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Illustration: Sarah Grillo/Axios

Banks are coming under fire from all sides for their role in funding fossil fuel companies, even though most have pledged to pull back over the coming decades.

What's happening: Despite pressure from activists, shareholders and Democratic politicians to finally divest from carbon-spewing businesses as the planet warms, the biggest American banks are still energetically backing dirty energy.

The big picture: Withdrawing capital from fossil fuel companies is only half the story in the transition to a sustainable future. The other half is investment in developing the technology and infrastructure to support widespread adoption of renewable power.

  • Banking heavyweights like JPMorgan Chase and Bank of America have committed trillions to sustainable projects. And this year has brought a surge of private capital investment and major fund closings in the climate tech space, as Axios Generate author Ben Geman reports.

Where it stands: Until that renewable infrastructure is in place at a larger scale, there’s still a need for some level of fossil fuel power.

  • Those companies need funding — but simple supply-and-demand dynamics means fossil fuel companies increasingly have to pay up for the privilege of borrowing cash, sources tell Axios.
  • “There’s a growing number of [credit] investors who have oil and gas on their list of what they don't want to lend to," a capital markets banker tells Axios.

The impact: How much more do dirty energy companies have to pay? The cost compared to non-fossil fuel businesses can range from a half a percent premium to more than 5% for riskier endeavors.

  • And a shrinking universe of lenders means that if a company faces a bout of financial distress, there may not be anyone there to lend it money.

State of play: This scenario is most pronounced in the coal world.

  • “There’s a very small pool of alternative capital providers that are now financing these assets at low to mid-teen interest rates, whereas three or four years ago there was a wide dispersion of capital available at very competitive rates,” Chris Post, a senior managing director in FTI Consulting’s power & renewables practice, tells Axios.
  • It’s not just ESG sensibilities dragging investors away from coal. From a purely financial standpoint, the industry has become less economic over the last decade — and there’s regulatory risk, too.

Meanwhile: In the oil and gas space, the lending calculus is different.

  • Profitability in the sector depends on the prices of oil and gas. Low oil prices early last year brought a wave of bankruptcies among smaller independent U.S. producers.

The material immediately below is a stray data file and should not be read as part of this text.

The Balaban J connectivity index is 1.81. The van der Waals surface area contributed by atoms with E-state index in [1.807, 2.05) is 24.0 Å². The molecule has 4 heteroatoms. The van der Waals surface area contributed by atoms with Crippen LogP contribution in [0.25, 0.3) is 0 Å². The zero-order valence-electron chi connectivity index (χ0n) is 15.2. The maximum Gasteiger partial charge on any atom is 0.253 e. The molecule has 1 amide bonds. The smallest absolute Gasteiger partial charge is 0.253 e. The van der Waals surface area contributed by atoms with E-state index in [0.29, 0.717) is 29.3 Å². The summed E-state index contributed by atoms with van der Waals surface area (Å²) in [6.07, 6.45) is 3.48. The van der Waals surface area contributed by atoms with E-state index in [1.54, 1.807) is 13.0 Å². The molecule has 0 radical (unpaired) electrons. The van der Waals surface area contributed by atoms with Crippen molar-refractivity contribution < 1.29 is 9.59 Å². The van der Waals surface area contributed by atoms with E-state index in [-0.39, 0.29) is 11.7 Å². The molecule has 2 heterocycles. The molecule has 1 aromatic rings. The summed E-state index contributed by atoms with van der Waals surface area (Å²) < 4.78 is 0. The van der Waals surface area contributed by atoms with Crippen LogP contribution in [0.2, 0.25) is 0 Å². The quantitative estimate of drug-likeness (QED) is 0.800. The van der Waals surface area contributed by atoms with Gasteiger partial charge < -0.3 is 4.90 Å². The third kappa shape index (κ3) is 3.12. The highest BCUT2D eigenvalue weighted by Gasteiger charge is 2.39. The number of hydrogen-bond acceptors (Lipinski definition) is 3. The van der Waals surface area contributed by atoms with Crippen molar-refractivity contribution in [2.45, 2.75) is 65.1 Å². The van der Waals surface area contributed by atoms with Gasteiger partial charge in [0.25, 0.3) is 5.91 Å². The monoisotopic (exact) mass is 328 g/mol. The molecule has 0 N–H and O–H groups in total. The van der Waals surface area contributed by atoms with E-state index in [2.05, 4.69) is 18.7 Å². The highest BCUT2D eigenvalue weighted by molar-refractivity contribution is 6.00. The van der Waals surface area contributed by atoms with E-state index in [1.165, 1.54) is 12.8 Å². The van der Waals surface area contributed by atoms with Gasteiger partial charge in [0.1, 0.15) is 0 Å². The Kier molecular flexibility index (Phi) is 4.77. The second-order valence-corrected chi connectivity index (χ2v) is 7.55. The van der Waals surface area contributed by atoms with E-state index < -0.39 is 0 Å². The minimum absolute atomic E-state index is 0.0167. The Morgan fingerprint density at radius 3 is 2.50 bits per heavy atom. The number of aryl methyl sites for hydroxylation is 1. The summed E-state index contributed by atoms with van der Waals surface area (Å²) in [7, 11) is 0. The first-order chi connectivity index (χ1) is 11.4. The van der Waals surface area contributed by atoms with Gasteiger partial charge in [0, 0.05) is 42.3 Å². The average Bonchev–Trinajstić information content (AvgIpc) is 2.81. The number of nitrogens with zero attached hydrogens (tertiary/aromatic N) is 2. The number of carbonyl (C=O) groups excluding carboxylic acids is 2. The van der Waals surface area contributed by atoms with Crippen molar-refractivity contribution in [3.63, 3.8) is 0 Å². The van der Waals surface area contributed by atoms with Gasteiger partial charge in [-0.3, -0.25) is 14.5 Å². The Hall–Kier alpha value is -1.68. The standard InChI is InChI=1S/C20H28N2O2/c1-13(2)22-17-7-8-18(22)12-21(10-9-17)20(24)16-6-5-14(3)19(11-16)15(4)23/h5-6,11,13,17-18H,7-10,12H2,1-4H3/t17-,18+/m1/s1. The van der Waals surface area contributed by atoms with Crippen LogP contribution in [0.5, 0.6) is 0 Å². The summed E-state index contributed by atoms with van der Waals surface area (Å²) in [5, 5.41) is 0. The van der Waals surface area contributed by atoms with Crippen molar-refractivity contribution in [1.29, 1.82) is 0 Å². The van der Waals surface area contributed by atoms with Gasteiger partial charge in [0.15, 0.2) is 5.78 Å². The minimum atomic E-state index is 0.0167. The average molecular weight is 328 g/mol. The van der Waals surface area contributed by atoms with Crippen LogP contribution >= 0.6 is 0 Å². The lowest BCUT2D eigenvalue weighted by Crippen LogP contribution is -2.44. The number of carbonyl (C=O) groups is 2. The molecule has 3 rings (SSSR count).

• But oil prices are up more than four-fold since the low reached in April 2020 — enabling a lot of those producers to make money.
  • Cue the debt spigot for companies willing to pay the pricing premium.

The bottom line: Investors are driven by returns. As the universe of buyers of fossil fuel debt shrinks, so too does liquidity in the market and the ability to exit a position if things go south — a risk that helps perpetuate the shrinking universe of buyers.

  • At the same time, the ability to charge higher than average interest will no doubt keep other investors hooked on lending to fossil fuel companies.

Go deeper

Draft COP26 deal targets fossil fuels, aims to strengthen Paris plan

Alok Sharma, president of COP26, delivers a speech in Glasgow, U.K., on Nov. 3, 2021. Photo: Emily Macinnes/Bloomberg via Getty Images

GLASGOW, Scotland — A draft COP26 agreement released early Wednesday morning would, for the first time in a formal U.N. climate agency text, call for a coal phase out and end to fossil fuel subsidies. It would also reaffirm the Paris Agreement's goal of limiting human-caused global warming to 1.5°C above preindustrial levels.

Why it matters: The agreement that emerges from Glasgow will help determine what future people will experience for the next several decades. Studies show every increment of global warming raises the odds of deadly extreme weather events, increases sea level rise and destabilizes polar ice sheets.

Ina Fried, author of Login
48 mins ago - Technology

Microsoft to buy Activision Blizzard

Photo: Jakub Porzycki/NurPhoto via Getty Images

Microsoft announced Tuesday it plans to acquire video game giant Activision Blizzard for $68.7 billion in cash.

Why it matters: The move comes as Activision Blizzard has faced a wave of accusations of workplace harassment.

2 hours ago - World

Blinken to visit Ukraine as Russia invasion threat looms

Blinken (R) with President Zelensky. Photo: Efrem Lukatsky/Pool via Getty

Secretary of State Antony Tony Blinken will travel to Ukraine on Tuesday as the country faces an ongoing threat of Russian invasion.

Driving the news: Blinken will meet with Ukrainian President Volodymyr Zelensky and Foreign Minister Dmytro Kuleba, as well as officials at the U.S. embassy in Kyiv to discuss contingency planning. He'll then travel to Berlin to meet German Foreign Minister Annalena Baerbock and attend a meeting of the "Transatlantic Quad" — France, Germany, the U.K. and U.S.